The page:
And this fight/revolt against Merkel and the CDU is a fight that relies heavily upon emotion.  There is no coherent worldview other than one consistency: people are pissed off.  Contrast that with today’s politics in the US.  It defies explanation why Trump would be the front runner for the GOP nomination, unless one considers that the American electorate is really pissed off.  Merkel, like leaders here, fail to understand the depth of these emotions.  Trump does not really understand them; he takes advantage of them.

Most analysts viewed the AfD as disaffected neo-Nazi types.  But, that is not the only group drawn to them.  Likewise here in the United States, some view Trump’s supporters as only racist, Southern white aging males.  The AfD managed to quickly mobilize an army of first time voters, as has Trump here in the US.  The AfD has stolen voters from the Christian Democrats, the Social Democrats, the Greens and other parties, just as Trump has appealed to strong conservative evangelical voters, some cross-over Democrats, blue collar workers or Reagan Democrats, and others.  Polls taken after the German elections noted that many of them voted for the AfD not over the German immigration crisis, but because of a bitterness towards the politics as usual of the CDU/SPD coalition.  Likewise, it is disingenuous to credit the rise of Donald Trump on a general sense of xenophobia in the US.

Those same polls confirm what sociologists refer to as the “panic of the middle class-” a diffuse feeling of having no future and not being able to realize one’s potential.  There is a serious disconnect between the promises of modernity and a feeling of being limited in reaching those promises.  They seem uncomfortable with the modern world and, at times, yearn for the past.  Obviously, this is not intrinsic to Germany.  New anti-elitist movements have sprung up and captured governments in Poland, Hungary, the Czech Republic and Slovakia- all on Germany’s border.  Marine Le Pen’s party in France is gaining in popularity and power.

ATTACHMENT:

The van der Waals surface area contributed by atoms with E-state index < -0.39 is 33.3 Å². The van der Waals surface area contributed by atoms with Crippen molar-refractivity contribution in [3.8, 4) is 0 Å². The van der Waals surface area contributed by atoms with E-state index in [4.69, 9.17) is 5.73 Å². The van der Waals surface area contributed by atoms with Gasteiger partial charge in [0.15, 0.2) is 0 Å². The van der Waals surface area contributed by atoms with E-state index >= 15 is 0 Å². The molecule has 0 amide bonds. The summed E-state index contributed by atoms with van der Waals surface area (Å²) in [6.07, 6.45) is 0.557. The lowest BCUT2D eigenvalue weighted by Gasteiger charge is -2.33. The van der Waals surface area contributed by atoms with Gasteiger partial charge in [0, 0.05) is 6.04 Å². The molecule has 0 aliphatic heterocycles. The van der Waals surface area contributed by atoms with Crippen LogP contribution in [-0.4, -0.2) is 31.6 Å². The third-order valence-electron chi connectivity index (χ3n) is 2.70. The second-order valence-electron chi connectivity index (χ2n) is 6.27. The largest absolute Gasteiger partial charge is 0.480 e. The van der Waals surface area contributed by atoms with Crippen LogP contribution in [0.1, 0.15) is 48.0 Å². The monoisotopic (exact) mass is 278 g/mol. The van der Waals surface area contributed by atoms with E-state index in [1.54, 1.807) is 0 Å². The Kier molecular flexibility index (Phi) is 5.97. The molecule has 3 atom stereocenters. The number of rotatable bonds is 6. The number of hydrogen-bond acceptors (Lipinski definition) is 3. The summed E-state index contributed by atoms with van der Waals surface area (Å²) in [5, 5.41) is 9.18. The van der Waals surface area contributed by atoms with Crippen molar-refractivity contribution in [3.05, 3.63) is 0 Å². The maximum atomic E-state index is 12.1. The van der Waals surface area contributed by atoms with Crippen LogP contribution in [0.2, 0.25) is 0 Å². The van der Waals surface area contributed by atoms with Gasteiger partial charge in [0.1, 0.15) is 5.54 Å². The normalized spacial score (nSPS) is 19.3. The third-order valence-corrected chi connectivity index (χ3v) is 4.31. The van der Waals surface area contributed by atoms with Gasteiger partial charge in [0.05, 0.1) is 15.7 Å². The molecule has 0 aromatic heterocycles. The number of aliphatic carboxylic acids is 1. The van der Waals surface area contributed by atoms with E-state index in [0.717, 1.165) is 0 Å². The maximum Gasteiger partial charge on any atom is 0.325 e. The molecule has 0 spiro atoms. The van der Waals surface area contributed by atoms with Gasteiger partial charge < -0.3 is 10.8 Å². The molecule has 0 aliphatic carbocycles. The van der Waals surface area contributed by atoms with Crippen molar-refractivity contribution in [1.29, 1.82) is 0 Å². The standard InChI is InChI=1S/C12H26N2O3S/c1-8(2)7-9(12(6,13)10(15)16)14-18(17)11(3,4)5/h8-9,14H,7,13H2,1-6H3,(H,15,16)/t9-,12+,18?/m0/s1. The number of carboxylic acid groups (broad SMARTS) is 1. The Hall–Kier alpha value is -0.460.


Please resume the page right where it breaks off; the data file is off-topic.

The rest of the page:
One thing certainly defines these movements: rational argument does not work.  They follow their gut, not their brains.  So comments like “build a wall,” “make America great again” (also a paean to nostalgia), “hunt down terrorist families,” etc have a natural appeal no matter how unrealistic or vacuous the statement.

The American dream is the belief that anyone can be successful.  It is the promise of advancement to realize one’s potential.  It is the glue that has held together a diverse nation.  But, the American dream is broken when two wage earners working two jobs apiece is not enough to get ahead and realize one’s potential.  The American dream has slipped from the grasps of many Americans, or so it seems to them.  Besides Trump, the depth of the sentiment runs so deep today in the United States and it also explains the popularity of Bernie Sanders.  Trump’s invective of “making America great again” revives, in the minds of his supporters, the American dream.  It reaches voters who have turned their back on the political system.  He appeals to the person perceived as being left behind by a modern, global economy.  For the vast number of Americans, they feel left behind by the ruling, elite, rich class.  They are the orphans of the digital age.